India is formulating a policy to build a 30 GW local capacity for manufacturing solar cells.
Kolkata: First the Economic Survey, then the Union Budget and now a senior government functionary on Friday outlined Modi 2.0 government's renewable dreams.
India expects to achieve a renewable energy capacity target of 260 gigawatt (GW) by 2024, a government official said on Friday, as the country sees rapid growth in renewable capacity backed by government orders, private equity and pension fund investments. India's renewable power capacity soared by almost 150 per cent in the last five years to 77.6 GW, while the government set a target of 175 GW by 2022, said Anand Kumar, Secretary to the Ministry of New and Renewable Energy. He said that India is also formulating a policy to build a 30 GW local capacity for manufacturing solar cells and modules by 2024.
The Economic Survey, on its parts, had mentioned that India had a high renewable dream of reaching an overall capacity of 500 GW by 2030 (which is 40 per cent of total energy capacity). Having said this, coal will nevertheless remain central to its electricity generation. An incremental investment of $80 billion would be required to meet its renewable goal till 2022 and another $250 billion would be required between 2023 and 2030, suggested the economic survey had suggested.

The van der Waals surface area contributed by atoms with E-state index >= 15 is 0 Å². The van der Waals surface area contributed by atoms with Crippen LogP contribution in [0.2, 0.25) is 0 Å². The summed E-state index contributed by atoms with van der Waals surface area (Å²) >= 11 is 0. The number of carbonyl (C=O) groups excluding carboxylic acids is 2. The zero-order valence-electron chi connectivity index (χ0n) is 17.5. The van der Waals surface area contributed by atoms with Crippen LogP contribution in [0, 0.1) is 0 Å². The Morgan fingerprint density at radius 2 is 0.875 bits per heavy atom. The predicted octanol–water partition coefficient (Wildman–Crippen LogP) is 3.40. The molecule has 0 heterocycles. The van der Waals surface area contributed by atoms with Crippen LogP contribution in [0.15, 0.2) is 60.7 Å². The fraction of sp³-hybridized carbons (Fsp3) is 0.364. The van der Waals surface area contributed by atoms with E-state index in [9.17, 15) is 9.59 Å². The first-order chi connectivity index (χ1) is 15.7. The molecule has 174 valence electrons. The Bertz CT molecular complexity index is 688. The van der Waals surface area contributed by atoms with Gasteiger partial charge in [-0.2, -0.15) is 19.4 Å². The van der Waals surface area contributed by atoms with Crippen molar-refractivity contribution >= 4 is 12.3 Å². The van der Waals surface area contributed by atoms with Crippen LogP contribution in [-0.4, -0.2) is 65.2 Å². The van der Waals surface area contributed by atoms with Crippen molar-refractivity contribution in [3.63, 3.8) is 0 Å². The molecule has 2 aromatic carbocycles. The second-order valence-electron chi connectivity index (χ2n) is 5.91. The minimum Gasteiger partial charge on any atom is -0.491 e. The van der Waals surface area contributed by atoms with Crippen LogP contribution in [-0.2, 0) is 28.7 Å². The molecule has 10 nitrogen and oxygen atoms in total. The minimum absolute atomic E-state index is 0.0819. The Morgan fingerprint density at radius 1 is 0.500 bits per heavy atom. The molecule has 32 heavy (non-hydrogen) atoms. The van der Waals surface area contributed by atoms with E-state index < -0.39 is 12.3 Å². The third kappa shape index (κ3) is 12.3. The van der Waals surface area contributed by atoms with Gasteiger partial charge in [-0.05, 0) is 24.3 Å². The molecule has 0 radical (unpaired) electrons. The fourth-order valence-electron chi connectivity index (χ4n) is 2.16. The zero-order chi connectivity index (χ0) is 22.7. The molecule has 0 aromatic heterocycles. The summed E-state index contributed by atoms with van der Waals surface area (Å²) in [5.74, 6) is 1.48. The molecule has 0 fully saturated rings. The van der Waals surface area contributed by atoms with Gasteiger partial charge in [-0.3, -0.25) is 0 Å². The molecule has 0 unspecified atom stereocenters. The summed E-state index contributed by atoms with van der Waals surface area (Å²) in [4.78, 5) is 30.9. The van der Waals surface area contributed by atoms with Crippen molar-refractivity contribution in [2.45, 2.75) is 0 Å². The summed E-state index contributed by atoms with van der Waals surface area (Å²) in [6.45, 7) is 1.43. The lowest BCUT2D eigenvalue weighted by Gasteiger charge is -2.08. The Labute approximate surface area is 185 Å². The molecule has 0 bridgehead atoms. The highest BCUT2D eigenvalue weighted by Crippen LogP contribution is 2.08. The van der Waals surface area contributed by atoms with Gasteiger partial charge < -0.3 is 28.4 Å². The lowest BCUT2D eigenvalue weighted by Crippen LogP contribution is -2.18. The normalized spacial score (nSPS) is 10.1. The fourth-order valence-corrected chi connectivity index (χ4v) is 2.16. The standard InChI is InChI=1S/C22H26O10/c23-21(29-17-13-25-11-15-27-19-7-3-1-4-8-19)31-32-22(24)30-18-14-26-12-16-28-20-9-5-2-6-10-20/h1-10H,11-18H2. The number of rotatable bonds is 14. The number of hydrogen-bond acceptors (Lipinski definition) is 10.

Significantly, going by India's Central Electricity Authority (CEA) statistics on Friday, coal imports by Indian coal utilities during the first half of 2019 rose 53.4 per cent from a year earlier to 35.47 million tonne. Demand for seaborne coal imports in India has risen because of a fast rising population and the unavailability of alternative fuels such as natural gas. And imports for power plants at the port of Mundra, in western India's state of Gujarat, made up 42 per cent of all imports by Indian utilities during the first half of 2019. NTPC, India's largest electricity generator, shipped in 1.4 million tonne of coal to various ports during six months ended June 2019, about 11 times of what it imported a year ago, CEA data suggested. The economic survey had earlier suggested that it would be difficult for a growing economy like India to migrate to renewable power supply unless "sufficient technological breakthrough in energy storage happens in the near future".